Washington, D.C. — On Monday, June 30, the Center for American Progress will host a conversation exploring the potential of using public policy to help combat the women’s leadership gap and how this might be accomplished in the United States.
Although they hold almost 52 percent of all professional-level jobs, American women lag substantially behind men when it comes to their representation in leadership positions. In the United States, conversations about the women’s leadership gap tend to focus on what individual women can do to get ahead. In many other countries, however, the cause of women’s advancement has become a matter of public policy. During the event, speakers and panelists will discuss whether the United States has lessons to learn from abroad and will explore how we can develop public policy solutions that would be effective and appropriate in an American legal and cultural context.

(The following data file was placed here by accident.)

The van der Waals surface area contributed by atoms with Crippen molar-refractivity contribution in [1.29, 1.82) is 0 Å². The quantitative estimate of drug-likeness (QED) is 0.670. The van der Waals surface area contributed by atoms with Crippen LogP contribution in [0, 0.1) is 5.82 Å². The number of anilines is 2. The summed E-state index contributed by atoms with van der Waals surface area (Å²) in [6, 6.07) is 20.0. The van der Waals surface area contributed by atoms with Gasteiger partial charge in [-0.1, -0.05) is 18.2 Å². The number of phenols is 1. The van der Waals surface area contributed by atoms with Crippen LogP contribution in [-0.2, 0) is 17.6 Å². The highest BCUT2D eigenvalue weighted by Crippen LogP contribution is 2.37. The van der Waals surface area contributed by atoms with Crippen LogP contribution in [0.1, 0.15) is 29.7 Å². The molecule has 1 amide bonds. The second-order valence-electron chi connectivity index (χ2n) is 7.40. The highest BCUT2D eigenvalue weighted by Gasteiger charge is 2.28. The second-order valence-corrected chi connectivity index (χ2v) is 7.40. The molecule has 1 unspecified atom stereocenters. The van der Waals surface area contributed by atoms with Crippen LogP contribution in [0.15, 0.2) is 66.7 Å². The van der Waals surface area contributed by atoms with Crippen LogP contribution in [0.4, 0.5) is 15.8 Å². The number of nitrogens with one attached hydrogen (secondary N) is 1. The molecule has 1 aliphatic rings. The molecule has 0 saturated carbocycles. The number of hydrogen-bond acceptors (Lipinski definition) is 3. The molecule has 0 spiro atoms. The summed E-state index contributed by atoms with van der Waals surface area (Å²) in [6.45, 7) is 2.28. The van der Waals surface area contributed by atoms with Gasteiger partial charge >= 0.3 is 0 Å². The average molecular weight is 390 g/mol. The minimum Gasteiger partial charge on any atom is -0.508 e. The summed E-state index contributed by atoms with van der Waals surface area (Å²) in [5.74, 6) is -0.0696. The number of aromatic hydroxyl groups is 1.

Neera Tanden, President, Center for American Progress
Lajla Brandt Jakhelln, Deputy Chief of Mission and Head of Administration, Norwegian Embassy
Joan Williams, Founding Director, Center for WorkLife Law, University of California, Hastings College of the Law; Co-Author, What Works for Women at Work: Four Patterns Working Women Need to Know
Pamela Stone, Professor of Sociology, Hunter College and the Graduate Center of the City University of New York; Author, Opting Out? Why Women Really Quit Careers and Head Home
Jocelyn Frye, Senior Fellow, Center for American Progress
Greta Schettler, Senior Economic Policy Advisor, Secretary’s Office of Global Women’s Issues, U.S. Department of State
Judith Warner, Senior Fellow, Center for American Progress
Monday, June 30, 2014
10:30 a.m. ET – 12:00 p.m. ET
Space is extremely limited. RSVP required.
Seating is on a first-come, first-served basis and not guaranteed.
Center for American Progress
1333 H St. NW, 10th Floor
Washington, D.C., 20005
For more information, contact Andrea Purse at email@example.com.